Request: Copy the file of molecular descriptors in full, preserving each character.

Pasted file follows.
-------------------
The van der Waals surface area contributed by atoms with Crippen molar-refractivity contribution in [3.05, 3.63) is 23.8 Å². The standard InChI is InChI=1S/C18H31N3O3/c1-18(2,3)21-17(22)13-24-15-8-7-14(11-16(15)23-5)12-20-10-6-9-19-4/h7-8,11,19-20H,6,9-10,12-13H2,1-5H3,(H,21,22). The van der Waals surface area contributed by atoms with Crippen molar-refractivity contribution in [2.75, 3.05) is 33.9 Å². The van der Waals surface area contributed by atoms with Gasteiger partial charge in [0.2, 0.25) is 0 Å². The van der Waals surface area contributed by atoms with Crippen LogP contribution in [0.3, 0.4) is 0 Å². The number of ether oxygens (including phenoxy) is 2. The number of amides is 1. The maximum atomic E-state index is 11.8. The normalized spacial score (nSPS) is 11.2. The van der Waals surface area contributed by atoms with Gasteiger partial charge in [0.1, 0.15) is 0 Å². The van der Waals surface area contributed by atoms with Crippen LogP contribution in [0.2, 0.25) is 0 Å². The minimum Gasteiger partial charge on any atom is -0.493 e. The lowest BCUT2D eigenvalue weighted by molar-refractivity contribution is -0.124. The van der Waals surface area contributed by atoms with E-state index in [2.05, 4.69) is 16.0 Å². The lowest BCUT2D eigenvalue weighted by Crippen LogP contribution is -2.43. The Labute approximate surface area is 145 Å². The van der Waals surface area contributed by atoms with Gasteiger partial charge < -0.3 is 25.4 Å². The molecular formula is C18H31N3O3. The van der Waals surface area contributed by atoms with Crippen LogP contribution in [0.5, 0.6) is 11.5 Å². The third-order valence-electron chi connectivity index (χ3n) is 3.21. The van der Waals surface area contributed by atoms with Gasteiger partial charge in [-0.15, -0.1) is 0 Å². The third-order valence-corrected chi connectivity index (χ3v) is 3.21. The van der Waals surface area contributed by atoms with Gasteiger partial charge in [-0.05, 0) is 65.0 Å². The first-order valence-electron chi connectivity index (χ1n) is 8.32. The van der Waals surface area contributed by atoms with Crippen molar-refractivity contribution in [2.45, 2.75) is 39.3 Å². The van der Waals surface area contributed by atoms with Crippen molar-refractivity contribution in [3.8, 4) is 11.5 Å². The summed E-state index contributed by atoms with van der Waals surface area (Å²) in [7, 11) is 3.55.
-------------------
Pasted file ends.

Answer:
The van der Waals surface area contributed by atoms with Crippen molar-refractivity contribution in [3.05, 3.63) is 23.8 Å². The standard InChI is InChI=1S/C18H31N3O3/c1-18(2,3)21-17(22)13-24-15-8-7-14(11-16(15)23-5)12-20-10-6-9-19-4/h7-8,11,19-20H,6,9-10,12-13H2,1-5H3,(H,21,22). The van der Waals surface area contributed by atoms with Crippen molar-refractivity contribution in [2.75, 3.05) is 33.9 Å². The van der Waals surface area contributed by atoms with Gasteiger partial charge in [0.2, 0.25) is 0 Å². The van der Waals surface area contributed by atoms with Crippen LogP contribution in [0.3, 0.4) is 0 Å². The number of ether oxygens (including phenoxy) is 2. The number of amides is 1. The maximum atomic E-state index is 11.8. The normalized spacial score (nSPS) is 11.2. The van der Waals surface area contributed by atoms with Gasteiger partial charge in [0.1, 0.15) is 0 Å². The van der Waals surface area contributed by atoms with Crippen LogP contribution in [0.2, 0.25) is 0 Å². The minimum Gasteiger partial charge on any atom is -0.493 e. The lowest BCUT2D eigenvalue weighted by molar-refractivity contribution is -0.124. The van der Waals surface area contributed by atoms with E-state index in [2.05, 4.69) is 16.0 Å². The lowest BCUT2D eigenvalue weighted by Crippen LogP contribution is -2.43. The Labute approximate surface area is 145 Å². The van der Waals surface area contributed by atoms with Gasteiger partial charge < -0.3 is 25.4 Å². The molecular formula is C18H31N3O3. The van der Waals surface area contributed by atoms with Crippen LogP contribution in [0.5, 0.6) is 11.5 Å². The third-order valence-electron chi connectivity index (χ3n) is 3.21. The van der Waals surface area contributed by atoms with Gasteiger partial charge in [-0.15, -0.1) is 0 Å². The third-order valence-corrected chi connectivity index (χ3v) is 3.21. The van der Waals surface area contributed by atoms with Gasteiger partial charge in [-0.05, 0) is 65.0 Å². The first-order valence-electron chi connectivity index (χ1n) is 8.32. The van der Waals surface area contributed by atoms with Crippen molar-refractivity contribution in [2.45, 2.75) is 39.3 Å². The van der Waals surface area contributed by atoms with Crippen molar-refractivity contribution in [3.8, 4) is 11.5 Å². The summed E-state index contributed by atoms with van der Waals surface area (Å²) in [7, 11) is 3.55.